An importer/distributor I know has taken to calling me "the stalwart reviewer." At first we both laughed, although I wasn't sure what he meant. On reflection, I decided I should be flattered.
One of the benefits of longevity is you get the long view, the evolutionary perspective, which can be especially satisfying when a brand's product voicing moves in ways that parallel your own evolution.
The Voice of Dynamic Design
I've had the opportunity to observe cable manufacturer Dynamic Design Corp since 2012 when I spent time with their Nebula cables and then again in 2015 with the Challenger Power Cord. There was an overt commonality among these products, which I came to think of as the "Voice of Dynamic Design."
As I noted in the reviews, noise reduction is a hot button for DD. Extra effort and special techniques are employed to that end, resulting in cables that are quieter than most. I like to say they hone right in on the notes. A lot of extraneous "stuff" is purged and they get right to the point.
Typically clean and focused, they are distinguished by fleshy images with so much body it precludes labeling them transparent or "see through." (I consider this a good thing—more body is more better.) Other than a slightly midrange-centric tonal balance, the footprint is basically neutral. They are honest to the source.
While they could perhaps tilt toward the analytic side, with all the hi-res, high focus, and high purity, this was always offset by dense tone, full body, and a warm tonal balance.
The latest product, the Neutron SW16 Digital Power Cord, evidences evolving sophistication of the house sound and a further move away from analytic. Everything that I liked in Dynamic Design's previous top-of-the-line Challenger power cable is enhanced in this latest model, especially those aspects I classify as musical.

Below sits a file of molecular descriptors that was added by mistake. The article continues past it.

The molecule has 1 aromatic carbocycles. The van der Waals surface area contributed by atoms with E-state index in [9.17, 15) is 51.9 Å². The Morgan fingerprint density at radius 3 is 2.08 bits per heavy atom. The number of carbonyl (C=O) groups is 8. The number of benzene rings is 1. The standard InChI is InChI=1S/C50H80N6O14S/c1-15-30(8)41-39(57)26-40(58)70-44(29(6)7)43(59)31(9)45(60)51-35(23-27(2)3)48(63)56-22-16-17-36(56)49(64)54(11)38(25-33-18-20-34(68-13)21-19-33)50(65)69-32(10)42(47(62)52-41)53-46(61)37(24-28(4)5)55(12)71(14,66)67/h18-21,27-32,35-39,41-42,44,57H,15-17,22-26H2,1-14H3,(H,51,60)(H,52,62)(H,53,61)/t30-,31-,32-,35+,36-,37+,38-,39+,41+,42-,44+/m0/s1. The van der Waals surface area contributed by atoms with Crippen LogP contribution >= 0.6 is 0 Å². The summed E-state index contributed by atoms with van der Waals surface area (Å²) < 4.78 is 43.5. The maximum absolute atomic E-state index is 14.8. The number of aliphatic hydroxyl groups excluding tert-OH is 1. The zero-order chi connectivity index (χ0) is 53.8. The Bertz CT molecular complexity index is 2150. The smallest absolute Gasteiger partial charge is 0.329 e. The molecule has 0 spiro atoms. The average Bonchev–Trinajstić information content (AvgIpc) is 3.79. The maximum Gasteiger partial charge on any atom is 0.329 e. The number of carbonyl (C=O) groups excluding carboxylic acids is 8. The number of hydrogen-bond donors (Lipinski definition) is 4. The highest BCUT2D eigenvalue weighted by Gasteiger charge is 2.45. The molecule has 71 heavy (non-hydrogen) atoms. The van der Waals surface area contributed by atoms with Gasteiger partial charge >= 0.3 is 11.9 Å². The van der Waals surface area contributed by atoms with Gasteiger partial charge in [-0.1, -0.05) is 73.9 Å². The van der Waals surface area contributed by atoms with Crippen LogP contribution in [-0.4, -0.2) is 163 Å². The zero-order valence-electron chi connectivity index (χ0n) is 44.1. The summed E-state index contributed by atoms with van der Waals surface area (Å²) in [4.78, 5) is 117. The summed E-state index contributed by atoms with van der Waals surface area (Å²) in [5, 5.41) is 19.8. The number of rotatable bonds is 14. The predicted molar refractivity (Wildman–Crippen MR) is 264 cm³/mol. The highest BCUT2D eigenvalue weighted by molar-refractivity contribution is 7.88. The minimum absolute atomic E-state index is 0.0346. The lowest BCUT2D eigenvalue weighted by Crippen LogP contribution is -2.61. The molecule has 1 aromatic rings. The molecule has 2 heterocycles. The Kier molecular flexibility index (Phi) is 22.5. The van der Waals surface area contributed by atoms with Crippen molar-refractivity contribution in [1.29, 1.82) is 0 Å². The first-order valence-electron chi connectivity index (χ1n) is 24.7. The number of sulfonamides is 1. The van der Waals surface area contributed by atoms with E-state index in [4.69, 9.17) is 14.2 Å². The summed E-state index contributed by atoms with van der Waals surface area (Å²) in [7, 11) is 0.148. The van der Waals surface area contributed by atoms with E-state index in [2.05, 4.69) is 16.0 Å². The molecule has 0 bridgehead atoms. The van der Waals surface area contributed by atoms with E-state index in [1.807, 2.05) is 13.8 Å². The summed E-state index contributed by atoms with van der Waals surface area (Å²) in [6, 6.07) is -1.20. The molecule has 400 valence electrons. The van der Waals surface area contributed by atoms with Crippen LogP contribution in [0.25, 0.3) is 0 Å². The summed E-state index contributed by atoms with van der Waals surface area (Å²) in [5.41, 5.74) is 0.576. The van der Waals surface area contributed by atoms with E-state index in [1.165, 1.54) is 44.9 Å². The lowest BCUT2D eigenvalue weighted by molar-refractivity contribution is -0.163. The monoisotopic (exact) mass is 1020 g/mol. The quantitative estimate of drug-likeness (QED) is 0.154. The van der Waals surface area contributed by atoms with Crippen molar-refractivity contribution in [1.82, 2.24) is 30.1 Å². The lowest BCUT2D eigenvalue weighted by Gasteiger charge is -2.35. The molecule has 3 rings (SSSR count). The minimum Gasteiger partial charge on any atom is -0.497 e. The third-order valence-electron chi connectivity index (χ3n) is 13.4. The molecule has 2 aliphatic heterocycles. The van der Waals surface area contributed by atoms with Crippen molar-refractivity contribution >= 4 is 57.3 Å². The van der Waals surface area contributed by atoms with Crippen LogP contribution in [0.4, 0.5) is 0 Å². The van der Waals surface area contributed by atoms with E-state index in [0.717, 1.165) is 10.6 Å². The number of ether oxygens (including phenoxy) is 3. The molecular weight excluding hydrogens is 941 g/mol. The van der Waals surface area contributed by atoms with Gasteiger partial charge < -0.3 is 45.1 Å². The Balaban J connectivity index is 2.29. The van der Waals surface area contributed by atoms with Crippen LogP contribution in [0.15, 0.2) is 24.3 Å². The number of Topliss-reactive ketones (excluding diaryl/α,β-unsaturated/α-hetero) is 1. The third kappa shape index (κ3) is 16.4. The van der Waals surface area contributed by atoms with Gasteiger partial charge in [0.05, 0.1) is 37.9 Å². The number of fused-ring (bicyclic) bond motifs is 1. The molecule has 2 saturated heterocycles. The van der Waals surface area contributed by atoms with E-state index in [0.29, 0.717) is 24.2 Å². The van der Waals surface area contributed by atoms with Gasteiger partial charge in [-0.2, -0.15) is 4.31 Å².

Comparing the Neutron with the Challenger, the adjective that comes to mind is bright. WAIT—HOLD ON, don't run away! Describing anything in audio as bright might seem an unlikely compliment—bright has come to be a big pejorative in our audio lexicon, with connotations of a tonal balance that is shifted upwards, i.e. unbalanced, with an under-represented low-end.
Strictly speaking, that is not the correct definition.
From Stereophiles' Audio Glossary: bright, brilliant
The most often misused terms in audio, these describe the degree to which reproduced sound has a hard, crisp edge to it. Brightness relates to the energy content in the 4 kHz-8 kHz band. It is not related to output in the extreme-high-frequency range. All live sound has brightness; it is a problem only when it is excessive.
The Fuzzy Stuff
Let's listen to Tzigane, Ravel's rhapsody for violin and orchestra (TACET S 2-7, SACD). The violin plays solo for the first 3 minutes and it is very closely miked, a big and dynamic image. The horsehair on the bow is prominent; the significant hall reflections are distinctly emanating from stage right, quite apart from the direct sound of the instrument. The sound is vivid, somewhat forward, without any soft edges, and not timid. I'm thinking, "Is it too intense?"
When the orchestra enters in a semi-circle behind the soloist, the perspective shifts: the hot violin cools, moves back, and blends more with the orchestra. These descriptive notes are meant to demonstrate the Neutron's exceptional resolving powers.
Or listen to violinist Rosanne Philippens on MYTH (Channel Classics CCS SA 36715). Again, the instrument is closely miked and rather forceful dynamically.
I chose these SACDs featuring the solo violin because of the significant challenges it presents in reproduction. All live sound has brightness. For a lifelike reproduction, it must have that bright quality or else you'll get dullness. With the Neutron on my CH Precision D1 transport, the violin grabs my attention and has me engaged. Repeatedly, I was taken with the "fool ya" aspect of the sound and how lifelike it was.